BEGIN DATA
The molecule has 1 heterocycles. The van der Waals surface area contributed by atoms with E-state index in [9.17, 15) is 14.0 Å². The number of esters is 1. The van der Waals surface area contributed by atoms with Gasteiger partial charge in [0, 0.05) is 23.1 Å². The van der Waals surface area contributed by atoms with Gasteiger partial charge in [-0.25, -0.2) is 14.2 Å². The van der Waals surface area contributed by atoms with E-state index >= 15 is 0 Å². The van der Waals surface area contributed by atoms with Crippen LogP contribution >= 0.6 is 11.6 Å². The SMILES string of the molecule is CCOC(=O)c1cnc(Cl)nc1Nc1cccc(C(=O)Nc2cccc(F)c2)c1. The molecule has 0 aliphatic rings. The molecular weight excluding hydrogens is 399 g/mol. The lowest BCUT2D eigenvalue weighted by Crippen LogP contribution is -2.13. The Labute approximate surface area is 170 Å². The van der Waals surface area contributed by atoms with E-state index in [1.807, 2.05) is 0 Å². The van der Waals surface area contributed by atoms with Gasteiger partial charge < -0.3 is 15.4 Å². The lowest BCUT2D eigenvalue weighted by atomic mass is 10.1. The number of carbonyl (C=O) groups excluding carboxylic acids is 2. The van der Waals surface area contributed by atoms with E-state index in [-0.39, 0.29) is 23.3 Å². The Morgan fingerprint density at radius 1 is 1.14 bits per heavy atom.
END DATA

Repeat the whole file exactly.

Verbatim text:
The molecule has 1 heterocycles. The van der Waals surface area contributed by atoms with E-state index in [9.17, 15) is 14.0 Å². The number of esters is 1. The van der Waals surface area contributed by atoms with Gasteiger partial charge in [0, 0.05) is 23.1 Å². The van der Waals surface area contributed by atoms with Gasteiger partial charge in [-0.25, -0.2) is 14.2 Å². The van der Waals surface area contributed by atoms with E-state index >= 15 is 0 Å². The van der Waals surface area contributed by atoms with Crippen LogP contribution >= 0.6 is 11.6 Å². The SMILES string of the molecule is CCOC(=O)c1cnc(Cl)nc1Nc1cccc(C(=O)Nc2cccc(F)c2)c1. The molecule has 0 aliphatic rings. The molecular weight excluding hydrogens is 399 g/mol. The lowest BCUT2D eigenvalue weighted by Crippen LogP contribution is -2.13. The Labute approximate surface area is 170 Å². The van der Waals surface area contributed by atoms with E-state index in [1.807, 2.05) is 0 Å². The van der Waals surface area contributed by atoms with Gasteiger partial charge < -0.3 is 15.4 Å². The lowest BCUT2D eigenvalue weighted by atomic mass is 10.1. The number of carbonyl (C=O) groups excluding carboxylic acids is 2. The van der Waals surface area contributed by atoms with E-state index in [-0.39, 0.29) is 23.3 Å². The Morgan fingerprint density at radius 1 is 1.14 bits per heavy atom.